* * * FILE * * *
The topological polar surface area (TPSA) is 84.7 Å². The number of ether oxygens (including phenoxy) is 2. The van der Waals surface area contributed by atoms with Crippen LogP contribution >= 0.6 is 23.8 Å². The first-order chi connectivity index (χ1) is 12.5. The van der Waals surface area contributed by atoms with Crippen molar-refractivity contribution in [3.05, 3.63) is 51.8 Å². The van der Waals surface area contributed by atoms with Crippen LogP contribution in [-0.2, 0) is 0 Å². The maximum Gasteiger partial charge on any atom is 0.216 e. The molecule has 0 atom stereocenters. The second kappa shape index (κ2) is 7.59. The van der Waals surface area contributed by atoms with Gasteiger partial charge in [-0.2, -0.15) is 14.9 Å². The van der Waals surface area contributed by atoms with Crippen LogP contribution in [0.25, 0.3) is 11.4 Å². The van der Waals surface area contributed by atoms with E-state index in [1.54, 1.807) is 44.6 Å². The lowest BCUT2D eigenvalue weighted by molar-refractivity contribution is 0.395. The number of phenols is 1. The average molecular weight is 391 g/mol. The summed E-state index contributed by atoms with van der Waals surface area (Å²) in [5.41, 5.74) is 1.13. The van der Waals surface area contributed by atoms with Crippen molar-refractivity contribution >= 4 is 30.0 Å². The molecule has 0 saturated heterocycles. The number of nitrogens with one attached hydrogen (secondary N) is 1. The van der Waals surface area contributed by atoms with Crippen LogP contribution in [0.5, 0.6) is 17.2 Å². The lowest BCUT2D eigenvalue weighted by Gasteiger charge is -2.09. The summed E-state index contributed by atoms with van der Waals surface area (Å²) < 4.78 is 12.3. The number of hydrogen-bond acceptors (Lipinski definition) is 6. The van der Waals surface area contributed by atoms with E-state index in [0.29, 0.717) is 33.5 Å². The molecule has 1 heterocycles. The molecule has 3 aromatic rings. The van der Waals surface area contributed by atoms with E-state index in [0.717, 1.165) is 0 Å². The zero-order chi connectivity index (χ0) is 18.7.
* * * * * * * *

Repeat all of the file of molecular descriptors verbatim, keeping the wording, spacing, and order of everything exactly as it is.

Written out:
The topological polar surface area (TPSA) is 84.7 Å². The number of ether oxygens (including phenoxy) is 2. The van der Waals surface area contributed by atoms with Crippen LogP contribution >= 0.6 is 23.8 Å². The first-order chi connectivity index (χ1) is 12.5. The van der Waals surface area contributed by atoms with Crippen molar-refractivity contribution in [3.05, 3.63) is 51.8 Å². The van der Waals surface area contributed by atoms with Crippen LogP contribution in [-0.2, 0) is 0 Å². The maximum Gasteiger partial charge on any atom is 0.216 e. The molecule has 0 atom stereocenters. The second kappa shape index (κ2) is 7.59. The van der Waals surface area contributed by atoms with Gasteiger partial charge in [-0.2, -0.15) is 14.9 Å². The van der Waals surface area contributed by atoms with Crippen LogP contribution in [0.25, 0.3) is 11.4 Å². The van der Waals surface area contributed by atoms with E-state index in [1.54, 1.807) is 44.6 Å². The lowest BCUT2D eigenvalue weighted by molar-refractivity contribution is 0.395. The number of phenols is 1. The average molecular weight is 391 g/mol. The summed E-state index contributed by atoms with van der Waals surface area (Å²) in [5.41, 5.74) is 1.13. The van der Waals surface area contributed by atoms with Crippen molar-refractivity contribution >= 4 is 30.0 Å². The molecule has 0 saturated heterocycles. The number of nitrogens with one attached hydrogen (secondary N) is 1. The van der Waals surface area contributed by atoms with Crippen LogP contribution in [0.5, 0.6) is 17.2 Å². The lowest BCUT2D eigenvalue weighted by Gasteiger charge is -2.09. The summed E-state index contributed by atoms with van der Waals surface area (Å²) < 4.78 is 12.3. The number of hydrogen-bond acceptors (Lipinski definition) is 6. The van der Waals surface area contributed by atoms with E-state index in [0.29, 0.717) is 33.5 Å². The molecule has 1 heterocycles. The molecule has 3 aromatic rings. The van der Waals surface area contributed by atoms with E-state index in [0.717, 1.165) is 0 Å². The zero-order chi connectivity index (χ0) is 18.7.